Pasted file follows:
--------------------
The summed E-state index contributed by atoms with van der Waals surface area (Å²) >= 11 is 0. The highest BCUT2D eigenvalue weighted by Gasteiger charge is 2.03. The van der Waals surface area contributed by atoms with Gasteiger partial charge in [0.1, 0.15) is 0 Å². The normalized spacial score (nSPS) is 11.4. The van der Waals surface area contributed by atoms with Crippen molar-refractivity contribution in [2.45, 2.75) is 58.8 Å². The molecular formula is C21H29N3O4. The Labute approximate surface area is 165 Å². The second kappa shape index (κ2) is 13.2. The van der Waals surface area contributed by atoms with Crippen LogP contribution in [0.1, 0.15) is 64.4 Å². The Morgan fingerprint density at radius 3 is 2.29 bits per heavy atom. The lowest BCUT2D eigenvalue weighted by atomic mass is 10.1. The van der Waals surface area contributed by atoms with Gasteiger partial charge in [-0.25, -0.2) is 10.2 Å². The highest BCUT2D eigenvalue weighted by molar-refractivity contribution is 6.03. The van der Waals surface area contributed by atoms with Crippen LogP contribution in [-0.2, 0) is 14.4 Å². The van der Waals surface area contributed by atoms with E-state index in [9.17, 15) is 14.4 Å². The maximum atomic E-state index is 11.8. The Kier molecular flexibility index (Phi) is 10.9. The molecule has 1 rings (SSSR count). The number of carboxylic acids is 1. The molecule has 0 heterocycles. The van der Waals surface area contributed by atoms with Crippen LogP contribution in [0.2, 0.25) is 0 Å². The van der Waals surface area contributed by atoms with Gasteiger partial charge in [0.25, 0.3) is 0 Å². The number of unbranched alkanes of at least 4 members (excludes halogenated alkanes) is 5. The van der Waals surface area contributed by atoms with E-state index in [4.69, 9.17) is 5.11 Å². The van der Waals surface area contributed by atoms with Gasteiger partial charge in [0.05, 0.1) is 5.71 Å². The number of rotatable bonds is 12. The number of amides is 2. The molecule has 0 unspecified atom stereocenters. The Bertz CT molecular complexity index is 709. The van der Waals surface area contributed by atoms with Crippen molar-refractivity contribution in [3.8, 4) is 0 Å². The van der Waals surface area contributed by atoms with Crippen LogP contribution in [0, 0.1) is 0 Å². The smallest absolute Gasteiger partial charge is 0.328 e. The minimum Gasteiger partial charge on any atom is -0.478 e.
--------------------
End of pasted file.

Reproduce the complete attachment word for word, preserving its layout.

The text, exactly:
The summed E-state index contributed by atoms with van der Waals surface area (Å²) >= 11 is 0. The highest BCUT2D eigenvalue weighted by Gasteiger charge is 2.03. The van der Waals surface area contributed by atoms with Gasteiger partial charge in [0.1, 0.15) is 0 Å². The normalized spacial score (nSPS) is 11.4. The van der Waals surface area contributed by atoms with Crippen molar-refractivity contribution in [2.45, 2.75) is 58.8 Å². The molecular formula is C21H29N3O4. The Labute approximate surface area is 165 Å². The second kappa shape index (κ2) is 13.2. The van der Waals surface area contributed by atoms with Crippen LogP contribution in [0.1, 0.15) is 64.4 Å². The Morgan fingerprint density at radius 3 is 2.29 bits per heavy atom. The lowest BCUT2D eigenvalue weighted by atomic mass is 10.1. The van der Waals surface area contributed by atoms with Gasteiger partial charge in [-0.25, -0.2) is 10.2 Å². The highest BCUT2D eigenvalue weighted by molar-refractivity contribution is 6.03. The van der Waals surface area contributed by atoms with Crippen LogP contribution in [-0.2, 0) is 14.4 Å². The van der Waals surface area contributed by atoms with E-state index in [9.17, 15) is 14.4 Å². The maximum atomic E-state index is 11.8. The Kier molecular flexibility index (Phi) is 10.9. The molecule has 1 rings (SSSR count). The number of carboxylic acids is 1. The molecule has 0 heterocycles. The van der Waals surface area contributed by atoms with Crippen LogP contribution in [0.2, 0.25) is 0 Å². The van der Waals surface area contributed by atoms with Gasteiger partial charge in [0.25, 0.3) is 0 Å². The number of unbranched alkanes of at least 4 members (excludes halogenated alkanes) is 5. The van der Waals surface area contributed by atoms with E-state index in [4.69, 9.17) is 5.11 Å². The van der Waals surface area contributed by atoms with Gasteiger partial charge in [0.05, 0.1) is 5.71 Å². The number of rotatable bonds is 12. The number of amides is 2. The molecule has 0 unspecified atom stereocenters. The Bertz CT molecular complexity index is 709. The van der Waals surface area contributed by atoms with Crippen molar-refractivity contribution in [3.8, 4) is 0 Å². The van der Waals surface area contributed by atoms with Crippen LogP contribution in [0, 0.1) is 0 Å². The smallest absolute Gasteiger partial charge is 0.328 e. The minimum Gasteiger partial charge on any atom is -0.478 e.